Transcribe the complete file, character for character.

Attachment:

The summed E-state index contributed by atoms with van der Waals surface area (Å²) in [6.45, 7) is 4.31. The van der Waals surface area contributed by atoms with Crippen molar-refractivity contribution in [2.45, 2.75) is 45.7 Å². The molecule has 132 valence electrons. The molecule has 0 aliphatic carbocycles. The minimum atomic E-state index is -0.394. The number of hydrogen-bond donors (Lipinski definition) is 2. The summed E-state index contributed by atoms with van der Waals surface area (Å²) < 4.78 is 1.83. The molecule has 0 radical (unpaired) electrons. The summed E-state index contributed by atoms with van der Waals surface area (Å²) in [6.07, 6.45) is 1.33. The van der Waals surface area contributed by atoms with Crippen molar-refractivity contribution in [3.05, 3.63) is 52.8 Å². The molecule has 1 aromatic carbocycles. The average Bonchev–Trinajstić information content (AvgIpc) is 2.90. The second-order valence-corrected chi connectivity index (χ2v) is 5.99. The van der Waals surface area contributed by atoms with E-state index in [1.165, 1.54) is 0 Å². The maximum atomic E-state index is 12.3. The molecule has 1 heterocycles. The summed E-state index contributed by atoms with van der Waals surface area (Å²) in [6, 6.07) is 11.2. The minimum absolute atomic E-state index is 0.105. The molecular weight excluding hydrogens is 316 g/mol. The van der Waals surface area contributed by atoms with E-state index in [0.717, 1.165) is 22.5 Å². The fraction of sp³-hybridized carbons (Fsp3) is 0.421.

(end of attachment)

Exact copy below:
The summed E-state index contributed by atoms with van der Waals surface area (Å²) in [6.45, 7) is 4.31. The van der Waals surface area contributed by atoms with Crippen molar-refractivity contribution in [2.45, 2.75) is 45.7 Å². The molecule has 132 valence electrons. The molecule has 0 aliphatic carbocycles. The minimum atomic E-state index is -0.394. The number of hydrogen-bond donors (Lipinski definition) is 2. The summed E-state index contributed by atoms with van der Waals surface area (Å²) < 4.78 is 1.83. The molecule has 0 radical (unpaired) electrons. The summed E-state index contributed by atoms with van der Waals surface area (Å²) in [6.07, 6.45) is 1.33. The van der Waals surface area contributed by atoms with Crippen molar-refractivity contribution in [3.05, 3.63) is 52.8 Å². The molecule has 1 aromatic carbocycles. The average Bonchev–Trinajstić information content (AvgIpc) is 2.90. The second-order valence-corrected chi connectivity index (χ2v) is 5.99. The van der Waals surface area contributed by atoms with E-state index in [1.165, 1.54) is 0 Å². The maximum atomic E-state index is 12.3. The molecule has 1 heterocycles. The summed E-state index contributed by atoms with van der Waals surface area (Å²) in [6, 6.07) is 11.2. The minimum absolute atomic E-state index is 0.105. The molecular weight excluding hydrogens is 316 g/mol. The van der Waals surface area contributed by atoms with E-state index in [0.717, 1.165) is 22.5 Å². The fraction of sp³-hybridized carbons (Fsp3) is 0.421.